As a gardener, I am awaiting Spring with ill-concealed impatience. It all started before Christmas, when the first catalogs arrived and the dreaming and planning started. Then came the ordering of some seeds, and a few plants and then Agway had the first of its seeds in and then, I just HAD to plant something. The basil is doing nicely, but it is soooooo tiny. Hard to believe it will someday be a foot tall. There are some orchids blooming and 3 are throwing out blossom stems and there is one hyacinth from the bulbs I forced in the fall. I am not bereft of flowers and color and there is all that lovely snow.
As a tea drinker, I find my self in that same agony of anticipation. In China and India and Japan, the teafields are preparing to awaken and soon, in the beginning of April or, in some parts of China, the end of March, the first leaves will be plucked and processed so that tea lovers the world over can rejoice in the wonderful first flush or pre Qing Ming tea. There is nothing like them for freshness and lovely flavor.
The only draw back to all this is the rise in prices. In both Darjeeling and much of China, prices are expected to rise by as much as 15%. Some has to do with weather, some is greed and some because tea is rapidly gaining a very secure and sought after place in Western countries. Even so, tea is a very cheap luxury. You get at least 240 cups of tea from a pound, more if you infuse the leaves more than once, so even a very expensive tea that is perhaps $100 or more per pound, comes out to 40 or 50 cents a cup.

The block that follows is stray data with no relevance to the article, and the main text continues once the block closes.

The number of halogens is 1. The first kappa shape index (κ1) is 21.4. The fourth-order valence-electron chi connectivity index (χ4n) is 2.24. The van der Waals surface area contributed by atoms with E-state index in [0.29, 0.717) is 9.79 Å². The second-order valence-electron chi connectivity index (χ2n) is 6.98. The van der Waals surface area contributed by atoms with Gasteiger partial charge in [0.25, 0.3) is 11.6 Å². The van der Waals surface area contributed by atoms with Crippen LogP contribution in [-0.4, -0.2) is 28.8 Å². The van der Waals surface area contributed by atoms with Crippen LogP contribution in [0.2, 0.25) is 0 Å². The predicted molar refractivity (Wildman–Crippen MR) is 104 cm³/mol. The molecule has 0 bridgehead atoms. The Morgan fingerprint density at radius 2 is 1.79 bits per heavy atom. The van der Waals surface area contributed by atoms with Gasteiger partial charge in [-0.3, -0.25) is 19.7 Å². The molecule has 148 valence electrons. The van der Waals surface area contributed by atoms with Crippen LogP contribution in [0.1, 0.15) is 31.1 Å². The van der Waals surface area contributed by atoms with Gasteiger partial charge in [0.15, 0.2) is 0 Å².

We usually think of re-infusing only green or Oolong tea, but I have found that really good black teas can also be re-infused. To do that, I usually use half the water and about 1 1/2 times the brewing time. If it doesn't work, you've not really lost much and you can water your plants with it.
Having said that, today I am going with Eastern Shore Tea Company's Ginger Pear Tea, which is a tea bag. It was a gift and it smells wonderful, full of both the fruit and the herb. I took the tea out of the bags and put it in a trusty tea sock so I wouldn't have to fish it out of the pot, as there are no strings attached. (For those of you who don't know, a tea sock is made from fine stockinette, shaped like the toe of a sock and attached to a ring and handle, which keeps it out of the pot or cup. It is washable, reusable and cheap. Utpton's carries them in both cup and pot sizes). Due to the size of the leaves, I am only brewing this for 2.5 minutes.
Hmm, this is quite nice. They have managed to capture both pear and ginger, the sweetness and the spice into a very pleasing whole. But it makes me want to have gingerbread with it, perhaps with some dried pears cut up in it or some Swiss pear bread. Hmm, it would be nice to add this to the bread while it is being made. Guess I had better make some.
While we were having all our tummy troubles, I made a very quickie soup that went down very well - chicken stock, lots of ginger garlic paste - or chopped ginger and garlic, diced veggies. Simmer until veggies are the way you want them. The ginger and garlic helped ease our tummies and it all was very comforting.